Apathy. Policy. Churn

Back in December 2019 I decided to buy, as a Christmas present, two tickets to see Guns N’ Roses (a band from our youth in 80s and 90s) at the Tottenham Hotspur Stadium in London, on the 30th May 2020.

With the Covid-19 pandemic striking the UK early March, it was obvious that the concert was not going to happen, but I waited for Viagogo to contact. Two weeks before the concert date Viagogo sent an email informing that the concert had “been postponed” and that they would contact “as soon as the new event date” got announced.

A few weeks later, and given the pandemic developments, everyone knew that the concert was not going to happen in the foreseeable future, so I contacted Viagogo. An agent told me that “no refunds could take place until the event organiser cancelled the concert“, and as far as they were concerned, it was going to be rescheduled.

It’s been 3 months since the concert date. It’s clear that no Government will allow thousands of people into a stadium any time soon in 2020, and most likely not even in 2021 – unless a miracle brings a vaccine and the capacity to provide it to millions of people in a matter of weeks.

So I contacted Viagogo again, asking for a refund. The agent told me that “the event organiser has not cancelled the concert, and until then Viagogo cannot provide refunds“.

I said that surely Viagogo and the even organiser knew that concerts were not going to happen anytime soon, to which she replied “as I said sir, the event organiser has not cancelled the concert, and until then Viagogo cannot provide refunds.

I then asked for how long could the event organiser have the event pending, to which she replied “that is outside of our control. The event organiser has not cancelled the concert, and until then Viagogo cannot provide refunds, it’s on our Terms & Conditions.

I tried to reason with her and said that customers (who are going through difficult times – some even financially, and to whom £375 would make a huge difference) would surely appreciate if Viagogo showed some empathy and refunded them for a product they bought but could not enjoy, to which she replied “I understand, but the event organiser has not cancelled the concert, and until then Viagogo cannot provide refunds“.

At that point I was finding it amazing how she kept repeating the same thing over and over again, without any regard for our conversation – it was like talking to a machine. I decided to empathise with her, and said that even though I appreciated she had her hands tied by a policy, a script and a system, I would welcome a route to talk to somebody that could help me.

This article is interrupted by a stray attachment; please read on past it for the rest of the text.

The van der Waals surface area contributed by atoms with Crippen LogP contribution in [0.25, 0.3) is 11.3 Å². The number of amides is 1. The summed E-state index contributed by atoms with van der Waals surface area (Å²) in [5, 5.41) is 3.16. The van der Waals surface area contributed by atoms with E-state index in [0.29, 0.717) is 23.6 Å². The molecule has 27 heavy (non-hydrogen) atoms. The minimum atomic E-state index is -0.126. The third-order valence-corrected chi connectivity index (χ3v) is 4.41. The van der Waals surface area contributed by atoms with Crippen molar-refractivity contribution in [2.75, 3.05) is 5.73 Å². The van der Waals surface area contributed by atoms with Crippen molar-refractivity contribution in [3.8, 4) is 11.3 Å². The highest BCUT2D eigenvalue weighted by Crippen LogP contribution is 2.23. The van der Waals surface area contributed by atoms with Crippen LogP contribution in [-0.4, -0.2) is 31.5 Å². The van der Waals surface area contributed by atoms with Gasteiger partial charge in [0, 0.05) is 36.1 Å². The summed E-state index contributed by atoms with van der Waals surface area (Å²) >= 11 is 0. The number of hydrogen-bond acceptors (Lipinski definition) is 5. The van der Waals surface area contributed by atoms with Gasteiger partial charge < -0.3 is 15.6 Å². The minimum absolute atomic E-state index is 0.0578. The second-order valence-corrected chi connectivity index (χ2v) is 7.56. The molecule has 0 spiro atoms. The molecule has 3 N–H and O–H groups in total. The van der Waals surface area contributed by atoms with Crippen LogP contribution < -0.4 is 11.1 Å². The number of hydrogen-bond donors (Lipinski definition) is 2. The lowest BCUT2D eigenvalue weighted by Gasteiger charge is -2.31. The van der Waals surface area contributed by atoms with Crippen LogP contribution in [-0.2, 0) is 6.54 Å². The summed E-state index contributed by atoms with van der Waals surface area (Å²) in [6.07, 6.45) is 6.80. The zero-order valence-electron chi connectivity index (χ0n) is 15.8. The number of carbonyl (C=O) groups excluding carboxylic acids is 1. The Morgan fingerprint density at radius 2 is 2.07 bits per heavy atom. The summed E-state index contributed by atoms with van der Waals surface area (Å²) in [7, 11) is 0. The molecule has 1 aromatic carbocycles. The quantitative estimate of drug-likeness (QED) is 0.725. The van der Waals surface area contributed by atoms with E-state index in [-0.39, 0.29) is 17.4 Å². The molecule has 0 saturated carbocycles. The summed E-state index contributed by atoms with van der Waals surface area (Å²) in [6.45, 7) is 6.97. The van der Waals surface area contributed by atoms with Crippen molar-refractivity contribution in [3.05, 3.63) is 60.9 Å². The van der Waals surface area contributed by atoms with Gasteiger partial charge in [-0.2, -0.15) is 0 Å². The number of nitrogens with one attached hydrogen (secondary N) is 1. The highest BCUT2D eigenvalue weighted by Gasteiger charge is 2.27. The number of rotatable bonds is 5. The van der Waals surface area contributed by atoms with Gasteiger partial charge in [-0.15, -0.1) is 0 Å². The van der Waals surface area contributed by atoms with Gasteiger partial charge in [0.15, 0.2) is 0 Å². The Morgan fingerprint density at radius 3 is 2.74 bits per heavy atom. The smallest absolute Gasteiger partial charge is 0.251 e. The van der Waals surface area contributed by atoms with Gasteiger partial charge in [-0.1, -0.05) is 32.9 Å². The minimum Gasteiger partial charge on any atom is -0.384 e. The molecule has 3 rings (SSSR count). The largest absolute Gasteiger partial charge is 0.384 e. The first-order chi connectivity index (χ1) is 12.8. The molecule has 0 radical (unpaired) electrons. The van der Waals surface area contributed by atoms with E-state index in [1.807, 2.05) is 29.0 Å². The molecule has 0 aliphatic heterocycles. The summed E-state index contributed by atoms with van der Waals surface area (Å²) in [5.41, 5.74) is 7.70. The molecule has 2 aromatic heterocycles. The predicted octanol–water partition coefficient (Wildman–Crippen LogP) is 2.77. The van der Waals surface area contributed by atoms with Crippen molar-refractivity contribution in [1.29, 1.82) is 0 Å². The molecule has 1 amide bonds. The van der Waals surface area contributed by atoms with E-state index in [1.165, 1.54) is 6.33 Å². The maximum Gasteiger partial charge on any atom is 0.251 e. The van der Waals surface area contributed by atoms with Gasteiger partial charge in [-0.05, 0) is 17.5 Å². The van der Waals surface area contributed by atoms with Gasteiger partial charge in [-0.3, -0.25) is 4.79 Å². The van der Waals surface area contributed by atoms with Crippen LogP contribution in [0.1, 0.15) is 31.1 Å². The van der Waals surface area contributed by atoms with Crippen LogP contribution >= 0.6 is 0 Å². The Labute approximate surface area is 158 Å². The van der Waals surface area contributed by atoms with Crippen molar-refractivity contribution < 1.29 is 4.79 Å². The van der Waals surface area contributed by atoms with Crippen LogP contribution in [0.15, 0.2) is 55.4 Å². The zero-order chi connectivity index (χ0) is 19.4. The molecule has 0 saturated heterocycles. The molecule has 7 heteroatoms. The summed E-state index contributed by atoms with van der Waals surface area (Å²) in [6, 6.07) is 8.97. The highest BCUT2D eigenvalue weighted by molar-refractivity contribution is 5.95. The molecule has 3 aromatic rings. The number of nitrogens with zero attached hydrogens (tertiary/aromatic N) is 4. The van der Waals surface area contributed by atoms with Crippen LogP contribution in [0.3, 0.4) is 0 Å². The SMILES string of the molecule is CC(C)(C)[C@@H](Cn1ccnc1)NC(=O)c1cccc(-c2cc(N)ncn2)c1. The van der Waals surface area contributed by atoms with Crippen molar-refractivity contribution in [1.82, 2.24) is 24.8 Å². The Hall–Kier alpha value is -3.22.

For about 5 minutes (and yes, it was starting to become uncomfortable for both of us), she kept disregarding my plea, referring to the T&Cs, saying she could not do a thing, and repeating “the event organiser has not cancelled the concert, and until then Viagogo cannot provide refunds.

I had to insist and make an effort for her to stay on the phone (at this point she was clearly trying to end the call), but finally, reluctantly, and almost in whispering tone she said I could “complaint via email to customerservice@orders.viagogo.com“.

I wonder if the founder and CEO of Viagogo, Eric H. Baker, who studied business at Harvard University and Stanford University, was taught to treat customers like this. Maybe the UK authorities were right (and I should have listened to them) when they said…

  • May 2018, BBC News reported that the UK Government’s digital minister advised that consumers should not use Viagogo;
  • August 2018, UK’s Competition and Markets Authority (CMA) took Viagogo to the High Court for breaking the law;
  • January 2019, UK’s Competition and Markets Authority (CMA) said Eric Baker risked jail over failure to properly protect customers.

It is in situations of crisis that we see which are the companies, and who are the executives, that really value and look after their customers. I’m sure that coming out of this situation, many customers (including me) will never go back and do business with Viagogo.

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